I attended a play on Elder Abuse this past weekend titled: “Grandpa Is Not a Cash Cow & Grandma Won’t Take Any Bull” organized by Seniors Action Quebec. It was excellent! The cast, except for 3, were all seniors. Le Theatre La Belle Gang presented. The play was written by Francois Jobin and directed by Marie-Claude Henault.
Issues of financial, emotional, verbal abuse were addressed in vivid, humorous, and easily recognizable vignettes. Physical abuse and sexual abuse were not outwardly addressed, but these are a bit harder to portray within a play….
Full Story @ http://sjs.li/1FoNTQI
#Advocacy, #ElderAbuse, #OlderAdults, #Seniors
The high rate of abused and neglected children within the juvenile justice system was one of the themes percolating throughout a three-day conference on childhood trauma last week in San Francisco.
“The relationship between childhood trauma and juvenile justice involvement is pretty startling,” said Karleen Jakowski, supervisor of adolescent behavioral services at a non-profit health clinic in Yolo County. Jakowski was one of five juvenile justice panelists at the conference calling for improvement in the treatment of traumatized youth. …
Full Story @ http://sjs.li/1wvN5Tr
#Abuse, #Advocacy, #Healthcare, #JuvenileJustice, #MentalHealth, #Youth
I came across a discussion on LinkedIn in a social work group titled: The Failure of Social Work. Maybe it is only me, but I take issue with the title of the post. Why is social work itself a failure? As a profession it does not have the same ‘value’ as other professions in society, but it is a needed profession. Who do people turn to when they have questions or need help with or for a family member, friend, client, patient or themselves? Usually a social worker….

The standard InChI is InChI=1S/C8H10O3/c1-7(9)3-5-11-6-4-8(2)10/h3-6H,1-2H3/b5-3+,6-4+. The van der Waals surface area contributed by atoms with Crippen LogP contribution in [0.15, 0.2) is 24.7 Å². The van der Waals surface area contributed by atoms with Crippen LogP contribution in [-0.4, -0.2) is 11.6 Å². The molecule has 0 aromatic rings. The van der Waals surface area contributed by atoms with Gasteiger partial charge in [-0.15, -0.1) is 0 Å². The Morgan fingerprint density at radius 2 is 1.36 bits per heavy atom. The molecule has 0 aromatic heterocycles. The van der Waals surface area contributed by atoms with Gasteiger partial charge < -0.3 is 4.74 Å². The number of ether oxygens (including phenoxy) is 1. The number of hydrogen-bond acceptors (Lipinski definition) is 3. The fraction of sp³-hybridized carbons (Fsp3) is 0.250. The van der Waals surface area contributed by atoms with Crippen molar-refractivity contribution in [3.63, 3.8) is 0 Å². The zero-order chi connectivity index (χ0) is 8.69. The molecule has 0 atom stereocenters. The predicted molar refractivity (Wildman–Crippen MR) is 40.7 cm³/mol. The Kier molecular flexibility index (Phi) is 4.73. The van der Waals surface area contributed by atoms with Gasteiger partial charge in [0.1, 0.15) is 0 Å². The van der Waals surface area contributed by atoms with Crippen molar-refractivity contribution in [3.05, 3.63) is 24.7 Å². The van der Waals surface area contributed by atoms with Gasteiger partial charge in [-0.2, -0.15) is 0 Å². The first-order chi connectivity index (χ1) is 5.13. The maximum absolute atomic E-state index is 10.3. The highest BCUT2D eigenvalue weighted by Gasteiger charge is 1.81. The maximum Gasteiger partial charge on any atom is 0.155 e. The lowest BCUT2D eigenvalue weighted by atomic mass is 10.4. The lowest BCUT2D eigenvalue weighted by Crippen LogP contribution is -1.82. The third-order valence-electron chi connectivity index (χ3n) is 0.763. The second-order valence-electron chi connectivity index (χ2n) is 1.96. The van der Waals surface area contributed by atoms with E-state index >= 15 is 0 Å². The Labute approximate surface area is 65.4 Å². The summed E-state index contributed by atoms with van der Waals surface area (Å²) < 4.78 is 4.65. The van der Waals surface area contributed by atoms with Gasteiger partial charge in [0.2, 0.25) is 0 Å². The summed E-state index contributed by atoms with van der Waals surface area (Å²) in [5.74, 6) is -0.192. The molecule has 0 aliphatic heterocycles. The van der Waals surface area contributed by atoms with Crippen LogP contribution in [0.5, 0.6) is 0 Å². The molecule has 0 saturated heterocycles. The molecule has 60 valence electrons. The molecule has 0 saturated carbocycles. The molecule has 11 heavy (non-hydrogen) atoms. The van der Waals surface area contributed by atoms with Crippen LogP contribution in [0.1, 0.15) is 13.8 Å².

Full Story @ http://sjs.li/1yaM2eC
#Advocacy, #SocialJustice, #SocialWork, #Value
I often hear positive references to the “good old days” as individuals reflect on how much better things were in the past, and yet, as a visible minority female immigrant, I cannot help but consider how much worse my experience would have been in the “good old days” given the strides that have been made with anti-oppressive practice approaches. …
Full Story @ http://sjs.li/1twwyz1
#Advocacy, #AntioppressivePractice, #Canada, #WomensRights
Disturbing whispers spread across social media about making Social Work field internships optional. Even more significant is the petition circulating to advance eliminating the field agenda….
Full Story @ http://sjs.li/1kRXHGB
#Advocacy, #Education, #Internships, #SocialWork
Recently I’d been thinking a lot about how this work uplifts me. On Twitter I had some wonderful conversations with youth advocates in the special ed and autism community about the public misperception that the populations we work with are depressing. “I could never do the work you do” is often coded language for “I could never work with those people.” It’s offensive, especially considering the fact that what’s dispiriting and draining about this work has virtually nothing to do with the people we serve.
You know what does get me down? On one level it’s the larger institutional, economic, and social structures that present significant challenges to our young people. If I dwell on them too much, it makes me lose my sense of humor. Some days I wake up wanting to punch somebody. I wish I could say that my advocacy springs from a generous Dalai Lama-esque capacity to love all my fellow human beings, but I’m not there yet. The truth is, my sense of purpose and outrage is very personally rooted. I’ll say this much: many of the stories I hear about children in foster care resonate with me. …